Born at Bollene on 10th January 1858 Charpentier’s father worked in a brick factory and it was here that the young Charpentier first showed his talents as a sculptor, modelling small figures from the pieces of clay he found on the factory floor.
Initially educated at the Ecole des Beaux Arts in Avignon and then on to Ecole des Beaux Arts in Paris. He studied under Pierre Cavelier and exhibited at the Paris Salon from 1882 onwards, winning several medals, including the Silver Medal at the Exposition Universelle of 1889. The following year he won the Paris Salon’s first prize for his work La Chanson and the Salons highest prize The Medal of Honour for his sculpture entitled Les Lutteurs. This work was purchased by the French State and installed in the town of Bollene.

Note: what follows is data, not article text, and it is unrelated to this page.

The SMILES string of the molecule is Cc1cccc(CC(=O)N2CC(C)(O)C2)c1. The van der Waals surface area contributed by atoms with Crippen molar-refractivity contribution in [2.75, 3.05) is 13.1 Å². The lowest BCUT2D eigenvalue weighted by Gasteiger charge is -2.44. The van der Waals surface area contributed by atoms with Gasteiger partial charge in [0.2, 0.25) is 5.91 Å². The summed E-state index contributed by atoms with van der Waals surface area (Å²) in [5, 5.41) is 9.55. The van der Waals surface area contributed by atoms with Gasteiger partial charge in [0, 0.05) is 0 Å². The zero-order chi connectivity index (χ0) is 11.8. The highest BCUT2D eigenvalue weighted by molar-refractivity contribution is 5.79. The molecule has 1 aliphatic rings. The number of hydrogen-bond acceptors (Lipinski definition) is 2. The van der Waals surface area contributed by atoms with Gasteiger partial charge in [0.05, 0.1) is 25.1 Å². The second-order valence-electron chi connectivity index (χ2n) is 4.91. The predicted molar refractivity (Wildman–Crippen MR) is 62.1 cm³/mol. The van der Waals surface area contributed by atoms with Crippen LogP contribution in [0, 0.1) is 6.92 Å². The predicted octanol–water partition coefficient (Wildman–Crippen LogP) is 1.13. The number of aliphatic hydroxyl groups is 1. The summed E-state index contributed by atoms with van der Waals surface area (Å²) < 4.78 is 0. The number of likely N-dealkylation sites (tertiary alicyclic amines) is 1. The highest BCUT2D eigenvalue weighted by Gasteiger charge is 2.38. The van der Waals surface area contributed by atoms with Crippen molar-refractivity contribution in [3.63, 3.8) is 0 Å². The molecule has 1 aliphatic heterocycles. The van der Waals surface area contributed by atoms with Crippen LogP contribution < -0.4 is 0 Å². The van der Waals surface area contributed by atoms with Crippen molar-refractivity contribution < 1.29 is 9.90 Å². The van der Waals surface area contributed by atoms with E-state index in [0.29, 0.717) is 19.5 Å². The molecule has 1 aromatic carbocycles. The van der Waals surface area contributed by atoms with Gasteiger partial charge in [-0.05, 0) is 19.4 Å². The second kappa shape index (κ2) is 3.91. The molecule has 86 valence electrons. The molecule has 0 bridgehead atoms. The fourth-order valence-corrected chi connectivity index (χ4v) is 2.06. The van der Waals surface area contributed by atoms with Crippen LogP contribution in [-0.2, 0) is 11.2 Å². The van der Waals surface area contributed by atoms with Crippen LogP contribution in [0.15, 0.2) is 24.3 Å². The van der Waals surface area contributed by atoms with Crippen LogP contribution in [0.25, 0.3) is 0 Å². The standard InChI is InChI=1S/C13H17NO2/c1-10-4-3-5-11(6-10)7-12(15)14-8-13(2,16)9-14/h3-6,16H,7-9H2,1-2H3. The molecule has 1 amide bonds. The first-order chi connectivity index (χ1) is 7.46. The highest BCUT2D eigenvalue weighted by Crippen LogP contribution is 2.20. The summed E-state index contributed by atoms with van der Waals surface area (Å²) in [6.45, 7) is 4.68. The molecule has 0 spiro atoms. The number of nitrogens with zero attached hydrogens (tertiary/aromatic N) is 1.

Regarded as one of the outstanding sculptors of his day, his work was characterised by powerful sentiments and expression. “The execution of his sculptures was marked by freedom of expression and beauty of form and personified modern art at its most harmonious” (Boucheny de Grandval in Mackay, 1992).